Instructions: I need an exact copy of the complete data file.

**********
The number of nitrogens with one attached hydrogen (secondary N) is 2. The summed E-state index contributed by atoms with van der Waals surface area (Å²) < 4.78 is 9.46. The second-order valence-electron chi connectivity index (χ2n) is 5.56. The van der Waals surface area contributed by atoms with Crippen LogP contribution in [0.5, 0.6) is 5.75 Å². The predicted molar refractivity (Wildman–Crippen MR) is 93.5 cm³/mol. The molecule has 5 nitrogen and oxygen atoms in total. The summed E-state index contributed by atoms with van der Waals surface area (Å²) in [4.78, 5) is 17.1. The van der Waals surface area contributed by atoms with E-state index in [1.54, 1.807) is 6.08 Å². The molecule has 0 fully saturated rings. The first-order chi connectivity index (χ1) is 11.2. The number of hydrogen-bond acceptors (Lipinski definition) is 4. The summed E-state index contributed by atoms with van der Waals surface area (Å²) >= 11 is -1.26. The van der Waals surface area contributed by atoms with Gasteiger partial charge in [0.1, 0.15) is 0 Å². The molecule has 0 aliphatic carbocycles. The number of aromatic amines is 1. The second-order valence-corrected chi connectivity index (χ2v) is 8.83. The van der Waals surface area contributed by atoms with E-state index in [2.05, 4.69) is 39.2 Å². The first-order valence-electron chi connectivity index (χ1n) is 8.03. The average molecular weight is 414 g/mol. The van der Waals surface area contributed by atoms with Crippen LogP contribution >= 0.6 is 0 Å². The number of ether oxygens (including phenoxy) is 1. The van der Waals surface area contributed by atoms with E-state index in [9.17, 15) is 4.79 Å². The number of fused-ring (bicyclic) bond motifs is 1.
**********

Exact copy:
The number of nitrogens with one attached hydrogen (secondary N) is 2. The summed E-state index contributed by atoms with van der Waals surface area (Å²) < 4.78 is 9.46. The second-order valence-electron chi connectivity index (χ2n) is 5.56. The van der Waals surface area contributed by atoms with Crippen LogP contribution in [0.5, 0.6) is 5.75 Å². The predicted molar refractivity (Wildman–Crippen MR) is 93.5 cm³/mol. The molecule has 5 nitrogen and oxygen atoms in total. The summed E-state index contributed by atoms with van der Waals surface area (Å²) in [4.78, 5) is 17.1. The van der Waals surface area contributed by atoms with E-state index in [1.54, 1.807) is 6.08 Å². The molecule has 0 fully saturated rings. The first-order chi connectivity index (χ1) is 11.2. The number of hydrogen-bond acceptors (Lipinski definition) is 4. The summed E-state index contributed by atoms with van der Waals surface area (Å²) >= 11 is -1.26. The van der Waals surface area contributed by atoms with Gasteiger partial charge in [0.1, 0.15) is 0 Å². The molecule has 0 aliphatic carbocycles. The number of aromatic amines is 1. The second-order valence-corrected chi connectivity index (χ2v) is 8.83. The van der Waals surface area contributed by atoms with E-state index in [2.05, 4.69) is 39.2 Å². The first-order valence-electron chi connectivity index (χ1n) is 8.03. The average molecular weight is 414 g/mol. The van der Waals surface area contributed by atoms with Crippen LogP contribution >= 0.6 is 0 Å². The number of ether oxygens (including phenoxy) is 1. The van der Waals surface area contributed by atoms with E-state index in [9.17, 15) is 4.79 Å². The number of fused-ring (bicyclic) bond motifs is 1.